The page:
The basic rule is if you don't want sodium, don't eat out. Whether it's fine dining or fast food there will always be more salt than sensitive or sodium-averse diners would prefer.

                                      1. re: ferret

                                        Some restos are way worse than others. For examply, we simply stopped eating at Romano's Macaroni Grill primarily because of how salty the food is. Haven't eaten there in years. I would imagine that someone with high blood pressure really has to watch this (fortunately my BP is great, it's the cholesterol I have to watch).

                          2. I guess I am not too bad off, when I go there I get chicken.

                            1. have to love how Taco Bell fights back
                              http://www.youtube.com/watch?v=scBf7i...

                              1. I'm thinking now that this was an inside job the whole time. The lawsuit was so ridiculous, the response from TB has been just about letter perfect. The free publicicity has been unmeasurable

                                I'm calling setup.

                                7 Replies
                                1. re: L2k

                                  You wouldn't be unreasonable for thinking so, L2k, but it probably isn't a setup. I was talking about this suit with a family member who's an attorney and, while he agreed that the whole thing is ridiculous, he also told me about a few attorneys he had met years ago who think up idiotic suits like this and deliberately go around trying to find a person willing to be the plaintiff. The hope is that the big company will settle, rather than go through the expense and bother of defending the suit. The award will be relatively small, the plaintiff will get next to nothing, and the lawyers walk away with most of whatever money is awarded.

                                  This happens, this is for real, and, IMHO, it's a legal scam.

                                  1. re: rockycat

                                    It's a law firm in Alabama that can't milk any more money from BP.

                                    1. re: rockycat

                                      Perhaps it does (which would explain this: http://shortcutgeek.com/3953/diddy-se...), but if the truth is as obviously in TB's favor (as it seems so far), then I doubt even the biggest vampire lawyer wouldn't waste time on this

                                    2. re: L2k

                                      Wholeheartedly agree. This is typical of today's marketing. All publicity is good publicity - especially if you've got a good plan and play offensive.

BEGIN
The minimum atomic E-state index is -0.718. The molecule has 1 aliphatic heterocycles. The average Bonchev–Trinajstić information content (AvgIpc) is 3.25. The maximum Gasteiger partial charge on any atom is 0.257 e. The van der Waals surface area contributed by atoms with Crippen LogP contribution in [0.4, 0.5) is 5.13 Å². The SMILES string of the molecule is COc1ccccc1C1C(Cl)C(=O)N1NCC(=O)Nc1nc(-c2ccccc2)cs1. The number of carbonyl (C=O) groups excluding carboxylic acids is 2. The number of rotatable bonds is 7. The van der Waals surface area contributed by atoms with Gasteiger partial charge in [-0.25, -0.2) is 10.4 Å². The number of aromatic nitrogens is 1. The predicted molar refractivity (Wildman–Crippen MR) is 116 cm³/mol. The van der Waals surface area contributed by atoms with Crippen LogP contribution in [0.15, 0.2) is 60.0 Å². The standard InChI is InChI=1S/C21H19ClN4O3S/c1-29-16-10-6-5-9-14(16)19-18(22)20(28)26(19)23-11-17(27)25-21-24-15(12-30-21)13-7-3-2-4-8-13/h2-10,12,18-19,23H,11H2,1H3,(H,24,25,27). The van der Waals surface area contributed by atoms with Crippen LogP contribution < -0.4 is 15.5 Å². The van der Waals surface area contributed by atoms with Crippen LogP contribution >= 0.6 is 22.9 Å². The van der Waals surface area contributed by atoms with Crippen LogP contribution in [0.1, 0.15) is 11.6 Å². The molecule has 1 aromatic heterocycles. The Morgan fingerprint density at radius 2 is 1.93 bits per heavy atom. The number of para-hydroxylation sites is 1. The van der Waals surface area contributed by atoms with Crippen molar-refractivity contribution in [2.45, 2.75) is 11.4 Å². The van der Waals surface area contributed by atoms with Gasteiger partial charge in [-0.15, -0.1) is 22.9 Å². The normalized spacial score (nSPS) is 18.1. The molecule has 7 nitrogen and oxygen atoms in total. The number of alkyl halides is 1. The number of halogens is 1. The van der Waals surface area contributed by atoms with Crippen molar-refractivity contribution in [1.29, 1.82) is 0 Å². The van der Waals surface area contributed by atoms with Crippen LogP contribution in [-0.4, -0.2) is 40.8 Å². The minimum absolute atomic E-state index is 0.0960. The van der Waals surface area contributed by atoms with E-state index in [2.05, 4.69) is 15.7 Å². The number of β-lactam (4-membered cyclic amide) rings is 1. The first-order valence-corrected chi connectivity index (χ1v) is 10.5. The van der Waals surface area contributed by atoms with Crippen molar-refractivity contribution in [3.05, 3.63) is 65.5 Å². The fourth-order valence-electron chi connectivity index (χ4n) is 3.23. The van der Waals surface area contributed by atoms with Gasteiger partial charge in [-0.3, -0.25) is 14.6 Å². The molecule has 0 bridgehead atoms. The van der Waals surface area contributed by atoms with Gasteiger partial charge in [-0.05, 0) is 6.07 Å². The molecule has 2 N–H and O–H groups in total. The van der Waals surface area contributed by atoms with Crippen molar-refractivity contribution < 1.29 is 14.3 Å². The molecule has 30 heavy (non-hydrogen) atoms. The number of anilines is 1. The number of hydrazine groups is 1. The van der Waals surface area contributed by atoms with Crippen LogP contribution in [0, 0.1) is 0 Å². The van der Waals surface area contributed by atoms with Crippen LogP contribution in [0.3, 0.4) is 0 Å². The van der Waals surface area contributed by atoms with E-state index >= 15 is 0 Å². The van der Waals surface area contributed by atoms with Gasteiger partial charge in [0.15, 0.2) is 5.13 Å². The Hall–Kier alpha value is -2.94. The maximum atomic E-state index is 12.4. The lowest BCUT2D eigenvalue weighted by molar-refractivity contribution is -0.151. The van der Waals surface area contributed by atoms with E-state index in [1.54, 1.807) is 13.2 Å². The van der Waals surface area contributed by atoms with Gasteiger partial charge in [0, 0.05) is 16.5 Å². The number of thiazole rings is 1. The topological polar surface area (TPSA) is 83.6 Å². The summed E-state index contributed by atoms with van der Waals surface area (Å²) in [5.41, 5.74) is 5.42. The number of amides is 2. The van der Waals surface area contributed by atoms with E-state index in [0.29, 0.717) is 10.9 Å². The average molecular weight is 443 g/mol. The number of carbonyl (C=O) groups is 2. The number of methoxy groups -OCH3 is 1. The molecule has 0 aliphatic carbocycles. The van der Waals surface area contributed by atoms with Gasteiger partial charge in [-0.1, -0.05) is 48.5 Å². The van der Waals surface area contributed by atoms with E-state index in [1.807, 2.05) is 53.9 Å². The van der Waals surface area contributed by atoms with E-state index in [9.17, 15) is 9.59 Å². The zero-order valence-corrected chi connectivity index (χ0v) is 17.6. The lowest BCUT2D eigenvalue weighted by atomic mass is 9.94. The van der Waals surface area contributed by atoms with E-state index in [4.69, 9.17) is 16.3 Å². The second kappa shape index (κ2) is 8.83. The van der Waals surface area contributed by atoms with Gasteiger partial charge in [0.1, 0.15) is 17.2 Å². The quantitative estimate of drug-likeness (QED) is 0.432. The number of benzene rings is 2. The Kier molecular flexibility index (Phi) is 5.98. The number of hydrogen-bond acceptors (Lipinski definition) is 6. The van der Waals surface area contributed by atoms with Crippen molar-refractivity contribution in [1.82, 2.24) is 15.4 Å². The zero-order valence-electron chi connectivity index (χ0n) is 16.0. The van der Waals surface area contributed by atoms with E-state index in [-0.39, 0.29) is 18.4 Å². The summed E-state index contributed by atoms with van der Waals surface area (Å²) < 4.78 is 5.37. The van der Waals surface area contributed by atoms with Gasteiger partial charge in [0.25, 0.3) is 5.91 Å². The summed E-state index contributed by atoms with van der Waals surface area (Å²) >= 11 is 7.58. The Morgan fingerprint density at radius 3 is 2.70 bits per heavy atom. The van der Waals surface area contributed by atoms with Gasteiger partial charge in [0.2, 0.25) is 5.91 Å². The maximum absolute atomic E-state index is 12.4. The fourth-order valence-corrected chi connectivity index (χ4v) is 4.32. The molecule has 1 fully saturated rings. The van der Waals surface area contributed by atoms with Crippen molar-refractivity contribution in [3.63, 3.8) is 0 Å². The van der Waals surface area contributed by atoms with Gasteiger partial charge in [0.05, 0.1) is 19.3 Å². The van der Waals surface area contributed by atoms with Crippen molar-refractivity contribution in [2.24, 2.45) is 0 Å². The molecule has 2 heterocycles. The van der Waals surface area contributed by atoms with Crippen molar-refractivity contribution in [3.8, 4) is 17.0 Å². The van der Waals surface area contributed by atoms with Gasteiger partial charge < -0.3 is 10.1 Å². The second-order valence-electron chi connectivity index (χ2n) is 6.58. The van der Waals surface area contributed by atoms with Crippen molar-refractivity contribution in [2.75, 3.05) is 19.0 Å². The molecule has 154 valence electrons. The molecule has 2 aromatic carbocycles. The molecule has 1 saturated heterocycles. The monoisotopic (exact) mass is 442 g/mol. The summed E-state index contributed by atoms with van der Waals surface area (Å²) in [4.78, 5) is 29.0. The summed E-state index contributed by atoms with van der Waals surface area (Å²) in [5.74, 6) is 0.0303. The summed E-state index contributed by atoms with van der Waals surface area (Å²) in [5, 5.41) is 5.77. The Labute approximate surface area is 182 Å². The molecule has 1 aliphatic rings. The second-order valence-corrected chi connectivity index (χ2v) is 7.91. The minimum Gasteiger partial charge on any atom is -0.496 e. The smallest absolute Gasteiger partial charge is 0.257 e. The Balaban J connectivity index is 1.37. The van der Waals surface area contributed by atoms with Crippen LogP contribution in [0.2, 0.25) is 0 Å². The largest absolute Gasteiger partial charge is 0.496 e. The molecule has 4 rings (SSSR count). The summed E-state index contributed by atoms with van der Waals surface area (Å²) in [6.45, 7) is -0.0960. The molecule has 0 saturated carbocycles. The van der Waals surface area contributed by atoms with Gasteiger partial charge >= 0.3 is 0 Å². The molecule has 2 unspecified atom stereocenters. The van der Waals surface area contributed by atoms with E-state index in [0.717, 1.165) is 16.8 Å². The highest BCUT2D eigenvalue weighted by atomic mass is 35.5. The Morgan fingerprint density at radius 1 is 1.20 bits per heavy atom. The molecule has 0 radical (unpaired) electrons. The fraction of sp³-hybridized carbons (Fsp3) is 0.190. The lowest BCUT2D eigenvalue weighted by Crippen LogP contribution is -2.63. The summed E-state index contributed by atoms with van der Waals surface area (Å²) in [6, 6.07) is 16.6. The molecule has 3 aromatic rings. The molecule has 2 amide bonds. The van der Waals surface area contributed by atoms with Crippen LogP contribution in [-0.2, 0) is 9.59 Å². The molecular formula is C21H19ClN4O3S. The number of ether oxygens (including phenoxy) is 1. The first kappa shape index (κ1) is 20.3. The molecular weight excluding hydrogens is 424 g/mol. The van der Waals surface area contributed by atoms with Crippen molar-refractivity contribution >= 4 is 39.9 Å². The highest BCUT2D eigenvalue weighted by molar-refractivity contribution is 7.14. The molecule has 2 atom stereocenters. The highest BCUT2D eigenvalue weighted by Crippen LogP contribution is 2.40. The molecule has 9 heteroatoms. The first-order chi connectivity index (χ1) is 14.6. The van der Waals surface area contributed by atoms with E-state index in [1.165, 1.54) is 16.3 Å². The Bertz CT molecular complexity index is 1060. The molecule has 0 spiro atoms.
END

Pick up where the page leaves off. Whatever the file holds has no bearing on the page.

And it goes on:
I am surprised at how many hounds have come down on the side of TB though. And there's not much discussion about the role of the FDA in this drama. "Meat filling", as I understand it, only has to be 40% beef while "ground beef" has to be 100%. That defies any logic to me.

                                      As for me, I'm neither a fan of mega fast food corporations or greedy attorneys - I hope they both crumble. Dare to dream, right?

                                      1. re: lynnlato

                                        The 40% standard only applies to processors, not restaurants. So the regulation TB is being accused of violating doesn't even apply to them. I still have no idea what the basis of this lawsuit is, other than to generate money for the prosecuting attorneys. Oh yeah, they're really looking out for my welfare.

                                        I'm not sure how many posters are defending TB (and what's the problem if they are?) as opposed to deriding the blantant misuse of the legal system for personal gain.

                                        1. re: rockycat

                                          Did I say I have a problem? I just said I was surprised. I do have a problem, however, with greedy attorneys and greedy and misleading corporations. Don't even get me started on the FDA...

                                          1. re: lynnlato

                                            they arent suing for a dime they just want the false advertising to stop

                                    3. i opened the NY Times the other day and found this full-page ad:
                                      http://eater.com/archives/2011/01/28/...

                                      and here's a link to the official statement on the Taco Bell website:
                                      http://www.tacobell.com/company/newsr...

                                      1 Reply
                                      1. re: goodhealthgourmet

                                        Good for them.

                                        DT